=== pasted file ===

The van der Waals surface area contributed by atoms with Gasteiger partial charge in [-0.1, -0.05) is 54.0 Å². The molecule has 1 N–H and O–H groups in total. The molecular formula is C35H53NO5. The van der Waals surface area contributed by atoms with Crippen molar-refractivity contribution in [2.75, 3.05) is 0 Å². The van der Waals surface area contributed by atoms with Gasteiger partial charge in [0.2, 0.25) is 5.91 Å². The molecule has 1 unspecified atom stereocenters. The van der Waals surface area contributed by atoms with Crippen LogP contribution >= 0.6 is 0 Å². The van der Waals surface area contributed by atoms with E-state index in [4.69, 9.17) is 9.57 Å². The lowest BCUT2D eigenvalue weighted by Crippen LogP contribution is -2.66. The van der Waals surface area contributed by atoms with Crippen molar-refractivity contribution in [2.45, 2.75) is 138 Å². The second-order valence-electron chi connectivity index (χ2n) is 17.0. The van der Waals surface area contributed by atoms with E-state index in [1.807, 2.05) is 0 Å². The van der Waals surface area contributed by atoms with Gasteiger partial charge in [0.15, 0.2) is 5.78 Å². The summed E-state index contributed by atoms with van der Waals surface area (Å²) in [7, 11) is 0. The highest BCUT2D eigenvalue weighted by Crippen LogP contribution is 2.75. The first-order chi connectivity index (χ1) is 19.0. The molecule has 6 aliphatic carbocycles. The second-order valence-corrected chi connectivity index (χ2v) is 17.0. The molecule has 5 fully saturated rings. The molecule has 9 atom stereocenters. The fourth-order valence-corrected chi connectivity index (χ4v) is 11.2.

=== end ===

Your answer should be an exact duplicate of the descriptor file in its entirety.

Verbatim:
The van der Waals surface area contributed by atoms with Gasteiger partial charge in [-0.1, -0.05) is 54.0 Å². The molecule has 1 N–H and O–H groups in total. The molecular formula is C35H53NO5. The van der Waals surface area contributed by atoms with Crippen molar-refractivity contribution in [2.75, 3.05) is 0 Å². The van der Waals surface area contributed by atoms with Gasteiger partial charge in [0.2, 0.25) is 5.91 Å². The molecule has 1 unspecified atom stereocenters. The van der Waals surface area contributed by atoms with Crippen LogP contribution >= 0.6 is 0 Å². The van der Waals surface area contributed by atoms with E-state index in [4.69, 9.17) is 9.57 Å². The lowest BCUT2D eigenvalue weighted by Crippen LogP contribution is -2.66. The van der Waals surface area contributed by atoms with Crippen molar-refractivity contribution in [2.45, 2.75) is 138 Å². The second-order valence-electron chi connectivity index (χ2n) is 17.0. The van der Waals surface area contributed by atoms with E-state index in [1.807, 2.05) is 0 Å². The van der Waals surface area contributed by atoms with Gasteiger partial charge in [0.15, 0.2) is 5.78 Å². The summed E-state index contributed by atoms with van der Waals surface area (Å²) in [7, 11) is 0. The highest BCUT2D eigenvalue weighted by Crippen LogP contribution is 2.75. The first-order chi connectivity index (χ1) is 19.0. The molecule has 6 aliphatic carbocycles. The second-order valence-corrected chi connectivity index (χ2v) is 17.0. The molecule has 5 fully saturated rings. The molecule has 9 atom stereocenters. The fourth-order valence-corrected chi connectivity index (χ4v) is 11.2.